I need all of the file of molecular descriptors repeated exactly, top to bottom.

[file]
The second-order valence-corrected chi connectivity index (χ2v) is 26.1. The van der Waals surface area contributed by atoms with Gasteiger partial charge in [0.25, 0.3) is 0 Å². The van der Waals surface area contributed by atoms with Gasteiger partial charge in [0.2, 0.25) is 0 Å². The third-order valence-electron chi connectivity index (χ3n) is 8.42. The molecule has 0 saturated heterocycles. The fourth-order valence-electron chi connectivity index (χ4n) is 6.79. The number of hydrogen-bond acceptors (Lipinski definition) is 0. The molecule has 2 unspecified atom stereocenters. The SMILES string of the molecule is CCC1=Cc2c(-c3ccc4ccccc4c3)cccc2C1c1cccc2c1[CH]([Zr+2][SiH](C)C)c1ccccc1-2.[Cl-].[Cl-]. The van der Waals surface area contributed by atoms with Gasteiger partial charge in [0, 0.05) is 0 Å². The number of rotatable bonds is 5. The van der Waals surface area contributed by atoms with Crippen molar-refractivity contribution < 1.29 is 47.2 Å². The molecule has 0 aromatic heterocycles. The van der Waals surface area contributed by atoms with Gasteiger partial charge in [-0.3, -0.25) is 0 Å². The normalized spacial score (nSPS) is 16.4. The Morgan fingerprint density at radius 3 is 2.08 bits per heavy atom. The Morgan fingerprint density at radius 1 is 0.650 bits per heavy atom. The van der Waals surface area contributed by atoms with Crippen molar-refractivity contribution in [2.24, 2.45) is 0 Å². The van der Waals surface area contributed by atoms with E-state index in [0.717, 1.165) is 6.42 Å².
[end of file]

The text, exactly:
The second-order valence-corrected chi connectivity index (χ2v) is 26.1. The van der Waals surface area contributed by atoms with Gasteiger partial charge in [0.25, 0.3) is 0 Å². The van der Waals surface area contributed by atoms with Gasteiger partial charge in [0.2, 0.25) is 0 Å². The third-order valence-electron chi connectivity index (χ3n) is 8.42. The molecule has 0 saturated heterocycles. The fourth-order valence-electron chi connectivity index (χ4n) is 6.79. The number of hydrogen-bond acceptors (Lipinski definition) is 0. The molecule has 2 unspecified atom stereocenters. The SMILES string of the molecule is CCC1=Cc2c(-c3ccc4ccccc4c3)cccc2C1c1cccc2c1[CH]([Zr+2][SiH](C)C)c1ccccc1-2.[Cl-].[Cl-]. The van der Waals surface area contributed by atoms with Gasteiger partial charge in [0, 0.05) is 0 Å². The number of rotatable bonds is 5. The van der Waals surface area contributed by atoms with Crippen molar-refractivity contribution < 1.29 is 47.2 Å². The molecule has 0 aromatic heterocycles. The van der Waals surface area contributed by atoms with Gasteiger partial charge in [-0.3, -0.25) is 0 Å². The normalized spacial score (nSPS) is 16.4. The Morgan fingerprint density at radius 3 is 2.08 bits per heavy atom. The Morgan fingerprint density at radius 1 is 0.650 bits per heavy atom. The van der Waals surface area contributed by atoms with Crippen molar-refractivity contribution in [2.24, 2.45) is 0 Å². The van der Waals surface area contributed by atoms with E-state index in [0.717, 1.165) is 6.42 Å².